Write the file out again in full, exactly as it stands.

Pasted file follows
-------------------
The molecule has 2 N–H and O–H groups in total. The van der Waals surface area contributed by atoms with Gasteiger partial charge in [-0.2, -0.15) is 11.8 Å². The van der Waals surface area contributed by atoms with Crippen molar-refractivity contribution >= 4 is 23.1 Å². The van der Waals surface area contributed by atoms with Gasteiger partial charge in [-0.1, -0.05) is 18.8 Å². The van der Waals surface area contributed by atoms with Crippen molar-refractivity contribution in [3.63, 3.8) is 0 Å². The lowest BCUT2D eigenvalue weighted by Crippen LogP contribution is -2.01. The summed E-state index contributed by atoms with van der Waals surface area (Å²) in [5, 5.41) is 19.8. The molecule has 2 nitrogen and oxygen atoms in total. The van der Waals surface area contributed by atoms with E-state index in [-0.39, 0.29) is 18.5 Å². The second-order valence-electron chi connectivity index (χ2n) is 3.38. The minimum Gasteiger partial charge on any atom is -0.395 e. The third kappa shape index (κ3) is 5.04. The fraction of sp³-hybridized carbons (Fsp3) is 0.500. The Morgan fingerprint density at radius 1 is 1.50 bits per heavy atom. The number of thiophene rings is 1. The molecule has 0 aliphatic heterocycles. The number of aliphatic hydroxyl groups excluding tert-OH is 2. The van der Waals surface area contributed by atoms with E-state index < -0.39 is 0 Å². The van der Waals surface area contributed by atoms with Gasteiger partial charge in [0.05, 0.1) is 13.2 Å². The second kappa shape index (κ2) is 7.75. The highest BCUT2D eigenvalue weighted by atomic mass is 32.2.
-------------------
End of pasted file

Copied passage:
The molecule has 2 N–H and O–H groups in total. The van der Waals surface area contributed by atoms with Gasteiger partial charge in [-0.2, -0.15) is 11.8 Å². The van der Waals surface area contributed by atoms with Crippen molar-refractivity contribution >= 4 is 23.1 Å². The van der Waals surface area contributed by atoms with Gasteiger partial charge in [-0.1, -0.05) is 18.8 Å². The van der Waals surface area contributed by atoms with Crippen molar-refractivity contribution in [3.63, 3.8) is 0 Å². The lowest BCUT2D eigenvalue weighted by Crippen LogP contribution is -2.01. The summed E-state index contributed by atoms with van der Waals surface area (Å²) in [5, 5.41) is 19.8. The molecule has 2 nitrogen and oxygen atoms in total. The van der Waals surface area contributed by atoms with E-state index in [-0.39, 0.29) is 18.5 Å². The second-order valence-electron chi connectivity index (χ2n) is 3.38. The minimum Gasteiger partial charge on any atom is -0.395 e. The third kappa shape index (κ3) is 5.04. The fraction of sp³-hybridized carbons (Fsp3) is 0.500. The Morgan fingerprint density at radius 1 is 1.50 bits per heavy atom. The number of thiophene rings is 1. The molecule has 0 aliphatic heterocycles. The number of aliphatic hydroxyl groups excluding tert-OH is 2. The van der Waals surface area contributed by atoms with E-state index < -0.39 is 0 Å². The van der Waals surface area contributed by atoms with Gasteiger partial charge in [0.05, 0.1) is 13.2 Å². The second kappa shape index (κ2) is 7.75. The highest BCUT2D eigenvalue weighted by atomic mass is 32.2.